Feel free to disagree with me but I think that you would want to retake your claim after you have a look at

PHP is a dynamic language so it should not go Java way all the time. Method overloading is not good thing to have in PHP.

One of special features in PHP that can be non-existent in other languages is the dual interface. Some APIs do exist both in procedural and OOP interface such as MySQLi, SimpleXML... SPL is another feature that provide a nice OOP interface

In short, PHP's OO model is based on Java but different in some constructs to adapt them with a dynamic and higher level language

@ On JSP comparison
It is hard to compare PHP with JSP because JSP is a framework by nature. Java is a general purpose language that tries to adapt itself with web development. Servlet is a framework (or set of API) built on top of Java to embrace HTTP environment into Java. JSP is built on top of servlet to define a framework that define the way to use a set of custom XML-style tags mixed with HTML that is impossible in Servlet. If you have time to work with PHPTal, Smarty, Blitz which are some of PHP template engines, you will find that they are like JSP-spirit clone in some manners.

@ On Model 1
Model 1 is one of ways to build web application with PHP. I call it page controller. Facebook is an example of page controller-based web application in PHP. However, I love to work with PHP in Model 2 manner. You can find that most of PHP frameworks encourage developers work with Model 2 (or Front controller as it is commonly mentioned in PHP) because it allows them to take advantages of bootstrapping mechanism that is intercepting filter friendly, custom url, advanced routing, better controlled workflow, better interaction with different types of Model (file transfer, database manipulation, webservices..).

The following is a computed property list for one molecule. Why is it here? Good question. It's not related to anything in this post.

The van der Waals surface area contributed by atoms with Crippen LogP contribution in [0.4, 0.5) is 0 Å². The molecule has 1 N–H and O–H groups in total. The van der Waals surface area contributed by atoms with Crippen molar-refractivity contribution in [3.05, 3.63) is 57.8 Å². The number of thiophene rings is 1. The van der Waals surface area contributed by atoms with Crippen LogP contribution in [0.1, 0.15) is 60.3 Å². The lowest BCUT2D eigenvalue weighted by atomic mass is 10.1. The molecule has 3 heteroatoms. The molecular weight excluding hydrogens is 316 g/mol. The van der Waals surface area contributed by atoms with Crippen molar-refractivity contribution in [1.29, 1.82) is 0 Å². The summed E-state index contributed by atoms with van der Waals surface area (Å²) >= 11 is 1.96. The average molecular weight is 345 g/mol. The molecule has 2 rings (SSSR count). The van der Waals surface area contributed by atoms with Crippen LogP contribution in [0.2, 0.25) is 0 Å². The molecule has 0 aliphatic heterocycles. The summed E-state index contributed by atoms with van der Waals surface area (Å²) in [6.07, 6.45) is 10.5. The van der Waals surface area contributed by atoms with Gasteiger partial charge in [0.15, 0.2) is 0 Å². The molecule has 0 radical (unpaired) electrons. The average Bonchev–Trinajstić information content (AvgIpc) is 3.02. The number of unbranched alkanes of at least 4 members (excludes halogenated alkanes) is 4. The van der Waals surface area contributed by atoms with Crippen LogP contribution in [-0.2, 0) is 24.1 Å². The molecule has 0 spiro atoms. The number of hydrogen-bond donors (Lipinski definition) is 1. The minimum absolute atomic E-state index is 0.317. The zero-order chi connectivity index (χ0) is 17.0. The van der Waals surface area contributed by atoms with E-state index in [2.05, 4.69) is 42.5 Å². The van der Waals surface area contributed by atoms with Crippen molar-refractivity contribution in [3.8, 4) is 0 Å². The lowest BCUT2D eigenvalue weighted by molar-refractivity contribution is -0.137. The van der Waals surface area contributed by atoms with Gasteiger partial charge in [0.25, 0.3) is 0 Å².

@ On middleware services
You said: "and probably need some advanced middleware services (like persistence, security, transactions) then you are better off with Java EE and other such frameworks."

Because the terms "persistence", "security", "transactions" does exist in PHP world so I don't understand what you mean here. Might you mention them in a different light as with PHP. If it is the case, it is a different story. I know in some cases, your application depends on middleware services provided by Java application servers such as Glassfish, your model part should be written in Java or at least in PHP with PHP-Java-bridge extension support. Because my experience with complicated applications in Java is limited, so could you point me cases that "persistence", "security", "transactions" implementation in PHP is impossible or sub-optimized?

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Farhan said…
Well I Need a plateform which supports both PHP and JSP I have to integrate my site with paymant gateway, that requires JSP to run on the sever so what i need to do, also I am using PHP4 and I think bridge is not supported for this version